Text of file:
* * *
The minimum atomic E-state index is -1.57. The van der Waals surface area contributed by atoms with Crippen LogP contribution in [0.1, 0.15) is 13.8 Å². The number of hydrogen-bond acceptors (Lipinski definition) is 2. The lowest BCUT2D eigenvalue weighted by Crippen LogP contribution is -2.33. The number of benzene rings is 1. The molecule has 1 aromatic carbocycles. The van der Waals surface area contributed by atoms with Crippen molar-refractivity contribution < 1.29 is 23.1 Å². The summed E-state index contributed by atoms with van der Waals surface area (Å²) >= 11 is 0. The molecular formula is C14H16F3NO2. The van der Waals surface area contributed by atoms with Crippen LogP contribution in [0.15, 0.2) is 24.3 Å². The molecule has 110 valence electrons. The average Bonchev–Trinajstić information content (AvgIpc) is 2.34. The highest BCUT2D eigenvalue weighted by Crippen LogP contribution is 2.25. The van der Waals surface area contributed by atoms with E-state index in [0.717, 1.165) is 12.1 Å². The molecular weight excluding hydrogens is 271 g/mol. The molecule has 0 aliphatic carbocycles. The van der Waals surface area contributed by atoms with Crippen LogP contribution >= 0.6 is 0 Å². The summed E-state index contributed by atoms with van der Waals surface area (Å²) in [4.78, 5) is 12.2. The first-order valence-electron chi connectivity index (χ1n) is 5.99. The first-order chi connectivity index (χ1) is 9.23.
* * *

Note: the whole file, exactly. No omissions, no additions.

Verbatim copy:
The minimum atomic E-state index is -1.57. The van der Waals surface area contributed by atoms with Crippen LogP contribution in [0.1, 0.15) is 13.8 Å². The number of hydrogen-bond acceptors (Lipinski definition) is 2. The lowest BCUT2D eigenvalue weighted by Crippen LogP contribution is -2.33. The number of benzene rings is 1. The molecule has 1 aromatic carbocycles. The van der Waals surface area contributed by atoms with Crippen molar-refractivity contribution < 1.29 is 23.1 Å². The summed E-state index contributed by atoms with van der Waals surface area (Å²) >= 11 is 0. The molecular formula is C14H16F3NO2. The van der Waals surface area contributed by atoms with Crippen LogP contribution in [0.15, 0.2) is 24.3 Å². The molecule has 110 valence electrons. The average Bonchev–Trinajstić information content (AvgIpc) is 2.34. The highest BCUT2D eigenvalue weighted by Crippen LogP contribution is 2.25. The van der Waals surface area contributed by atoms with E-state index in [0.717, 1.165) is 12.1 Å². The molecular weight excluding hydrogens is 271 g/mol. The molecule has 0 aliphatic carbocycles. The van der Waals surface area contributed by atoms with Crippen LogP contribution >= 0.6 is 0 Å². The summed E-state index contributed by atoms with van der Waals surface area (Å²) in [4.78, 5) is 12.2. The first-order valence-electron chi connectivity index (χ1n) is 5.99. The first-order chi connectivity index (χ1) is 9.23.